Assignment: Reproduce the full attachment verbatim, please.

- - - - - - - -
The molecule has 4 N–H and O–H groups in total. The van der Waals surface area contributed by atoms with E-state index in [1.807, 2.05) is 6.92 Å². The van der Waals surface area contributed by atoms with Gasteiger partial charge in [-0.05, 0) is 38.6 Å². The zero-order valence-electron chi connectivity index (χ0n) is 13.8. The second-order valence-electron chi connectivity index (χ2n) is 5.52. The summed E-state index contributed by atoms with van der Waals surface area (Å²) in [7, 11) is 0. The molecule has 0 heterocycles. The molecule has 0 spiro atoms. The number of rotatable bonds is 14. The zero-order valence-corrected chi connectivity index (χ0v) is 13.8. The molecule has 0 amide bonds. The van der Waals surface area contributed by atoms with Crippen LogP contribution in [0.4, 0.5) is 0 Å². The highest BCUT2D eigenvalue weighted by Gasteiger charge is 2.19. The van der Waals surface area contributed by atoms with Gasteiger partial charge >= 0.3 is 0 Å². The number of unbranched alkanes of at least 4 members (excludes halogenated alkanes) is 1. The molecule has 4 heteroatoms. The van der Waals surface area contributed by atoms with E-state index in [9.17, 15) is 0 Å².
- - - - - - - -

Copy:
The molecule has 4 N–H and O–H groups in total. The van der Waals surface area contributed by atoms with E-state index in [1.807, 2.05) is 6.92 Å². The van der Waals surface area contributed by atoms with Gasteiger partial charge in [-0.05, 0) is 38.6 Å². The zero-order valence-electron chi connectivity index (χ0n) is 13.8. The second-order valence-electron chi connectivity index (χ2n) is 5.52. The summed E-state index contributed by atoms with van der Waals surface area (Å²) in [7, 11) is 0. The molecule has 0 heterocycles. The molecule has 0 spiro atoms. The number of rotatable bonds is 14. The zero-order valence-corrected chi connectivity index (χ0v) is 13.8. The molecule has 0 amide bonds. The van der Waals surface area contributed by atoms with Crippen LogP contribution in [0.4, 0.5) is 0 Å². The highest BCUT2D eigenvalue weighted by Gasteiger charge is 2.19. The van der Waals surface area contributed by atoms with Gasteiger partial charge >= 0.3 is 0 Å². The number of unbranched alkanes of at least 4 members (excludes halogenated alkanes) is 1. The molecule has 4 heteroatoms. The van der Waals surface area contributed by atoms with E-state index in [9.17, 15) is 0 Å².